Having written about l-o-v-e in several of its permutations (“Big Love,” “True Love,” etc.), Charles Mee now applies his romantic touch to … let’s call it neighborly love. In “Queens Boulevard (the musical),” the Signature’s current scribe-in-residence plants a big sloppy kiss on a NYC borough where nearly half the residents are foreign born. Helmer Davis McCallum’s gaudy production views the neighborhood as whimsically as does the play, which plucks from a cornucopia of literary and musical sources to assemble its modern fable — based on a classic tale from India — about love connections in the ‘hood.
Inspired, as it were, by the Kathakali play “The Flower of Good Fortune,” Mee re-constitutes his deconstructed jigsaw-plot pieces around the central story of a young bride and groom who become so distracted by the world around them they almost lose sight of one another. And who could blame them, given the exuberant chaos of Mimi Lien’s set — a flamboyant collage of the multi-ethnic shops, eateries and small businesses that have remade seedy old Queens Boulevard into a bustling foreign bazaar.
Vijay (Amir Arison in his latest manifestation as a young god) and his bride Shizuko (the equally enchanting Michi Barall) couldn’t be cuter as they dance at their wedding to the musical babble produced by their respective cultural heritages. The untranslated Japanese and Indian songs are incomprehensible, but the energy level is high and choreographer Peter Pucci smartly channels it into giddy wedding dances.
When the celebrations are over, Vijay leaves his bride alone at home so he can search for a gift worthy of her — the mythical “Flower of Heaven.” But once he starts making the rounds of Queens Boulevard, his neighbors draw him deeper into their own life-dramas, appealing to his affections and sense of responsibility for his multicultural neighborhood.
Innocent lad that he is, Vijay is a sucker for a good pitch. His friend Abdi (Arian Moayed) first enlists him as a mourner at his mother’s funeral and then hustles him into an Irish bar where he runs into an old girlfriend. Before he knows it, the wandering hero has bounced from a Russian bathhouse (the setting for an imaginative piece of choreography) to a neonatal ward to a nightclub to jail. Somehow, Vijay just misses running into Shizuko, lured out of the house and into the hot spots of Queens by her good-time girlfriends.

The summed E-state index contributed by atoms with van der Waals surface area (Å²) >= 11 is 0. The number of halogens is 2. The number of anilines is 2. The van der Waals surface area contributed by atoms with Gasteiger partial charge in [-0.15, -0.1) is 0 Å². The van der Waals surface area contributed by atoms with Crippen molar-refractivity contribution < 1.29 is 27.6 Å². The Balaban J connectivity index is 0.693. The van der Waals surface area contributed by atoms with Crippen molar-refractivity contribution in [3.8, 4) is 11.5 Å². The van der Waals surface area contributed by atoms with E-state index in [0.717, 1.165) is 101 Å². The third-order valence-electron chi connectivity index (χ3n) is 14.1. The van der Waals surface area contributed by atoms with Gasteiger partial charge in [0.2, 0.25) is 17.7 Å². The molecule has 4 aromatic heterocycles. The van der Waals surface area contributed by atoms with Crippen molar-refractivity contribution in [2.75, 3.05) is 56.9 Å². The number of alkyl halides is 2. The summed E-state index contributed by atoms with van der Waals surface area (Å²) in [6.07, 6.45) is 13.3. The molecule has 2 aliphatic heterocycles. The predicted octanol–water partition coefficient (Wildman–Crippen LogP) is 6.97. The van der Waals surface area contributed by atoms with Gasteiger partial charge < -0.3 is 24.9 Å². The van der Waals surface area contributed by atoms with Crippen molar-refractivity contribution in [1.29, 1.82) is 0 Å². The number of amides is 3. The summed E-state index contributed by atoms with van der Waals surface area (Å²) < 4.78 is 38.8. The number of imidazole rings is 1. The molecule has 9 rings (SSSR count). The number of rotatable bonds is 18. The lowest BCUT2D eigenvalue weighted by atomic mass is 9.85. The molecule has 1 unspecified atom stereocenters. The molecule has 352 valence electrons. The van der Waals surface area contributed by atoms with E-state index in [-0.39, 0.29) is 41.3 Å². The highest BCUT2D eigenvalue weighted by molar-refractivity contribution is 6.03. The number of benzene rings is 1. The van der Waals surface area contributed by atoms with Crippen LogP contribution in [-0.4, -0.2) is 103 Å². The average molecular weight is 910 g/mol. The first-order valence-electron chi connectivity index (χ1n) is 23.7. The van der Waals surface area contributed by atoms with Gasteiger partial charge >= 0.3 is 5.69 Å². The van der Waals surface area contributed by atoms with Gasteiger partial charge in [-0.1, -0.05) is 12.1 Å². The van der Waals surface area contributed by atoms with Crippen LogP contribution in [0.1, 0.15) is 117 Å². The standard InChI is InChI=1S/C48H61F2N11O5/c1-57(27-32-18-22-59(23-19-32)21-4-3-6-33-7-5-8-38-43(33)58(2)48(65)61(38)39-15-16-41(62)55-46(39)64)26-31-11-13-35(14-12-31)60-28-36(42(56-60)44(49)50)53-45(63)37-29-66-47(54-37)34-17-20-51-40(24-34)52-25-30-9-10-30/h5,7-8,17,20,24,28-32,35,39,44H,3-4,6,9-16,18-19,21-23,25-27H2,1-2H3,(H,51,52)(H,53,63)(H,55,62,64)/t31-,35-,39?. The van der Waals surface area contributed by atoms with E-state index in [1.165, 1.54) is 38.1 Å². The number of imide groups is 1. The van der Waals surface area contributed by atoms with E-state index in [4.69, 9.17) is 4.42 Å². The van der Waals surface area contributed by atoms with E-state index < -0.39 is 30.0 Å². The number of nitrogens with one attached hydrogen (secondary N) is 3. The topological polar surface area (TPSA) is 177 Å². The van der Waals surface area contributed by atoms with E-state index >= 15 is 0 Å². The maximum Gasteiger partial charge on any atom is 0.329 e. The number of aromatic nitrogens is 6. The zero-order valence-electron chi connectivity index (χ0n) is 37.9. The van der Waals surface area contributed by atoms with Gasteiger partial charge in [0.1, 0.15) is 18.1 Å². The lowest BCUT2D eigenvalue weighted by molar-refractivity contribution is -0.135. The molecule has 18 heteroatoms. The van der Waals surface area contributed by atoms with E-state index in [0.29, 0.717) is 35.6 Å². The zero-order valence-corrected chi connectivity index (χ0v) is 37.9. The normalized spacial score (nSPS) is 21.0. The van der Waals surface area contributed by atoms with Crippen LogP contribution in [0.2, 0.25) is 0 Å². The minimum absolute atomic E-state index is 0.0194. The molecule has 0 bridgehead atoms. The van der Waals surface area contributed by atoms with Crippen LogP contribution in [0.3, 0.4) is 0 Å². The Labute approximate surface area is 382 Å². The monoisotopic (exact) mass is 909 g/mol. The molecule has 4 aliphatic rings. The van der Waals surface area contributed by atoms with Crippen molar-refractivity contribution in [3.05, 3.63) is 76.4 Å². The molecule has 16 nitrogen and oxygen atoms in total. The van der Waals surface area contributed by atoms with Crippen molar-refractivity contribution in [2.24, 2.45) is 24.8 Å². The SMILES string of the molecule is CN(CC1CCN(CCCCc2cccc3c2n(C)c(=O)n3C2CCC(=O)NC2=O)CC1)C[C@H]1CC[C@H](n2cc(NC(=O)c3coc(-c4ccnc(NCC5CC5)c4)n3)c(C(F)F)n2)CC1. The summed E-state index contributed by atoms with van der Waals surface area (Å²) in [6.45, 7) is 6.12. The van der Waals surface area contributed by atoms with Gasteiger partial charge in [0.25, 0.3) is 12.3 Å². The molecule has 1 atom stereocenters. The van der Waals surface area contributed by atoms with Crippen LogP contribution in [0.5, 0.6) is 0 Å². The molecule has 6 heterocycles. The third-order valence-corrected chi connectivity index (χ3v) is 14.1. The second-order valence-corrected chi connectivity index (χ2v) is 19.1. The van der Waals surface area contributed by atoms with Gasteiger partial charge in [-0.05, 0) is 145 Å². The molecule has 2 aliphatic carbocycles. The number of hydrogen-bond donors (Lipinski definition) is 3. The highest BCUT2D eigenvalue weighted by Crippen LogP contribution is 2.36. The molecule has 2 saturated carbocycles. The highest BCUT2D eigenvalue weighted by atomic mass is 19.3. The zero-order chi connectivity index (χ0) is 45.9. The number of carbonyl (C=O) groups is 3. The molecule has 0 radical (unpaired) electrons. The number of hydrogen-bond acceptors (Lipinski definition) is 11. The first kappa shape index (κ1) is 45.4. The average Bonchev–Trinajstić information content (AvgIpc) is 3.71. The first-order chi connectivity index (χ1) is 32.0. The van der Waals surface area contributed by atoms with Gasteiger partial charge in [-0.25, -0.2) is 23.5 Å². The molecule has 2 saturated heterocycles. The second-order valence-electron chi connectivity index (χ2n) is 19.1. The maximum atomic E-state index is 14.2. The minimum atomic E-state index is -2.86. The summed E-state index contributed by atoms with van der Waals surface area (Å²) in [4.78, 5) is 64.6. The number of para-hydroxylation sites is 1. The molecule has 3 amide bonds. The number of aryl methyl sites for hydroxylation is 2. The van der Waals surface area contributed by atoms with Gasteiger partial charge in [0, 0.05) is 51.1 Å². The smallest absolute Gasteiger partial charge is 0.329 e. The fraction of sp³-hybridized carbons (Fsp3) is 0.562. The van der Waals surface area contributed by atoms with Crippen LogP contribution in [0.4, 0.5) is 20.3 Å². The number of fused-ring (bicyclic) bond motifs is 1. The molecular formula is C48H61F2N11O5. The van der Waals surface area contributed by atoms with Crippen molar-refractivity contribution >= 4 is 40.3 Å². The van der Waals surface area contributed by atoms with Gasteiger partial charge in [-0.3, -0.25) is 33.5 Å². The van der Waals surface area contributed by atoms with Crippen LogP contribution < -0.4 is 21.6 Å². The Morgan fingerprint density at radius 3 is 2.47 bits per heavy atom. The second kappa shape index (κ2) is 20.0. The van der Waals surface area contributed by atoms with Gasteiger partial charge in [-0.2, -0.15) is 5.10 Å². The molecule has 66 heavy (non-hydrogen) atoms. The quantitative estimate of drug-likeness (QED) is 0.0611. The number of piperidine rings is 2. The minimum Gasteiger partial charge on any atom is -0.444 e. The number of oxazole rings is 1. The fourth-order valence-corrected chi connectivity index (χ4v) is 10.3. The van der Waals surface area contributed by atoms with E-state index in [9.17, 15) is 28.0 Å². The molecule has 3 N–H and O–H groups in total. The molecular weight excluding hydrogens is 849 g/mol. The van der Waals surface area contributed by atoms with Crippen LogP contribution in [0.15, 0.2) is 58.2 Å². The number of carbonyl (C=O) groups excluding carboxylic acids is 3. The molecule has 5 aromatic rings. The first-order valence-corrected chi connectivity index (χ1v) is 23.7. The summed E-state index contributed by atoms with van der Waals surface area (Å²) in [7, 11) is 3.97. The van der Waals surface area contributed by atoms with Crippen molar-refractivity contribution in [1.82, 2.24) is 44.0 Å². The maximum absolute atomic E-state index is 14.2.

There’s a story to be told at each stop along the way, and admirers of the scribe’s cut-and-paste craftsmanship will no doubt find satisfaction in tracing each tale’s literary origins. (Homer and Ono No Komachi are among the many cited.) The average audience member, however, will find the scenes wildly inconsistent in quality, pertinence and performance, in need of sharper editing and tighter staging to keep them in their place.
But the wobbly focus might be an inevitable by-product of the piece’s muddled message. On the one hand, Vijay is cautioned not to let marital love cut him off from his United Nations neighborhood. “You don’t seem to recognize the responsibilities of family and community,” he is chided. On the other hand, the moral of the fable is to teach the young groom to resist worldly distractions from his first responsibility — to his wife.
So go figure — or, better yet, don’t even try.